The José Penteado Bill papers contain an assortment of material, including, but not limited to, scientific and medical notes, as well as a printed roster of the Massachusetts Chiefs of Police Association (July 1947). Other items are a traveling journal compiled in 1917 and a document giving Bill's grades from his second year of study at Harvard Medical School (1912). The Diaries subseries includes a partially-filled diary of José P. Bill from 1910, as well as a 1924 diary chronicling medical appointments; the latter was obtained in France and contains supplemental information in French. The Notes and notebooks subseries contains notes on José Penteado's engagements, patients, and prescriptions. Also included is a prescription notebook and pad.

The Printed Items series holds seven items. These are Keeley's Secrets, a publication on theosophy written by Mrs. Bloomfield Moore, with manuscript annotations (July 10, 1888); two medical journals; a scientific article; a pamphlet entitled "The Policy and Purpose of the Harrisburg Republican Club" (1902); a portion of an examination given to doctors at Clark University about "Diseases and Cures in Childhood" (December 1896); and a card on medicines, poisons, and antidotes. George Bill wrote the article, "The Relation of Hypnotism to the Subconscious Mind" (New York Medical Journal, May 1, 1897), an article entitled "Some Considerations Relative to the Therapeutic Application of the Electrical Current" (New York Medical Journal, November 13, 1897), and "The Conductivity of Human Radio-Activity" (Journal of the Allied Medical Associations of America, August 1919).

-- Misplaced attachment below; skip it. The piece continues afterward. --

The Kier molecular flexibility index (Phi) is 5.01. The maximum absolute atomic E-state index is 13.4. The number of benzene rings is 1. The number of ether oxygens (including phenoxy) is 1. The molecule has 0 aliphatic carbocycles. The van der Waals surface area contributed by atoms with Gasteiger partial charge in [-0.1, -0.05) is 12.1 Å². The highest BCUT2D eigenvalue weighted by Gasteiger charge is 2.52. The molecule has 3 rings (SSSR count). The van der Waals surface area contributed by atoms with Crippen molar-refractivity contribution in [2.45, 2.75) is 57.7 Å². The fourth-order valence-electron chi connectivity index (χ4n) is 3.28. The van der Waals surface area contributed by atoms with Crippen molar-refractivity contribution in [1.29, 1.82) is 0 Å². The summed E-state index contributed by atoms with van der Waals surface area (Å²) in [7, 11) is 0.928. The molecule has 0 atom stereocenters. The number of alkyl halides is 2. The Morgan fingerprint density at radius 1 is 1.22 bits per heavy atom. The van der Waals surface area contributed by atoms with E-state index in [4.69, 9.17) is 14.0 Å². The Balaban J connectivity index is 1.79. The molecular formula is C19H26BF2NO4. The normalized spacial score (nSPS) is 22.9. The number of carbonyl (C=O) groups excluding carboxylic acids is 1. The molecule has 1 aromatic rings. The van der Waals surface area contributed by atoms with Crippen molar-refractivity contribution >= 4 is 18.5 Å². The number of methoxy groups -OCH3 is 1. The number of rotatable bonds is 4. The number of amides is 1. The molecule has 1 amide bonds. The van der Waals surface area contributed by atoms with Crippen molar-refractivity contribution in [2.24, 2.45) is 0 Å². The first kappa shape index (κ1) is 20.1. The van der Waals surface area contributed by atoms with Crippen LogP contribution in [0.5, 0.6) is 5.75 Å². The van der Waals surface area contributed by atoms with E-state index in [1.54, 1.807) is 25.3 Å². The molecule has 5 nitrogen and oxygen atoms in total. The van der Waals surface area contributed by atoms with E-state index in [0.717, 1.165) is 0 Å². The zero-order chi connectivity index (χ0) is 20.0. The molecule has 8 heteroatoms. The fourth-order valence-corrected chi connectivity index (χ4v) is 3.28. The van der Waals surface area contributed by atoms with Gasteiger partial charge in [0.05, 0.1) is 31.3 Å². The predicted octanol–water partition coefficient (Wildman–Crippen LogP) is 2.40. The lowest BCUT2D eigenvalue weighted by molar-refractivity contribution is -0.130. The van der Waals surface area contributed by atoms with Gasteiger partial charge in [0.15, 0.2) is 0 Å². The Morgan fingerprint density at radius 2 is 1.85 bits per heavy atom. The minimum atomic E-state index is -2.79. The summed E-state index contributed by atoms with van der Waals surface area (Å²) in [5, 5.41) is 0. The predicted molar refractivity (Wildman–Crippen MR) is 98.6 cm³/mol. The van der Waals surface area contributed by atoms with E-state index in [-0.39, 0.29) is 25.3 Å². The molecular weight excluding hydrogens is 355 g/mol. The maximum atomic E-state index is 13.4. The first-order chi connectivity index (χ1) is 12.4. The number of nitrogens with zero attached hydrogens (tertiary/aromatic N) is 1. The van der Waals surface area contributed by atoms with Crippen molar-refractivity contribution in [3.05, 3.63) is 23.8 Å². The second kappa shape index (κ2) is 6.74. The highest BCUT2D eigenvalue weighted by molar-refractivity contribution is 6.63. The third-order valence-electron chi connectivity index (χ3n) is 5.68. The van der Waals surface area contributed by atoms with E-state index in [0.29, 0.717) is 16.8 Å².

The Poems and Blank Stationery series contains pieces of blank stationery from Dr. George E. Bill's office in Harrisburg, PA, as well as two poems.


Messerve family correspondence, 1849-1861

104 items

The Messerve family correspondence consists of 104 items, 98 of which are letters to Theodore Messerve and William J. Messerve, brothers who traveled to California in 1849 in search of gold. Theodore remained in California, often working as a printer, and William returned home to New York City, where he also worked as a printer, before traveling back to California. Their sister, Hannahette Messerve, is the author of many of the letters, which contain accounts of New York family, social, and political life in the 1850s.

The Messerve family correspondence consists of 104 items, of which 90 are letters addressed to Theodore Messerve, either to him directly or to him and his brother William, after he leaves New York City to join the California Gold Rush in 1849. Additional items include 8 letters addressed to William J. Messerve in California; 4 letters to unidentified recipients; and 2 miscellaneous items, of which one is a printed map (apparently removed from a book), entitled "Map of the Great West," showing routes from the east to California (undated). The chief authors of the letters are Theodore's sister, Hannahette (59 letters to Theodore and William J.) and William J. Messerve (26 letters to Theodore, written during a period from 1850 to 1855 when William was in New York City). The rest are from various acquaintances, friends, and family members.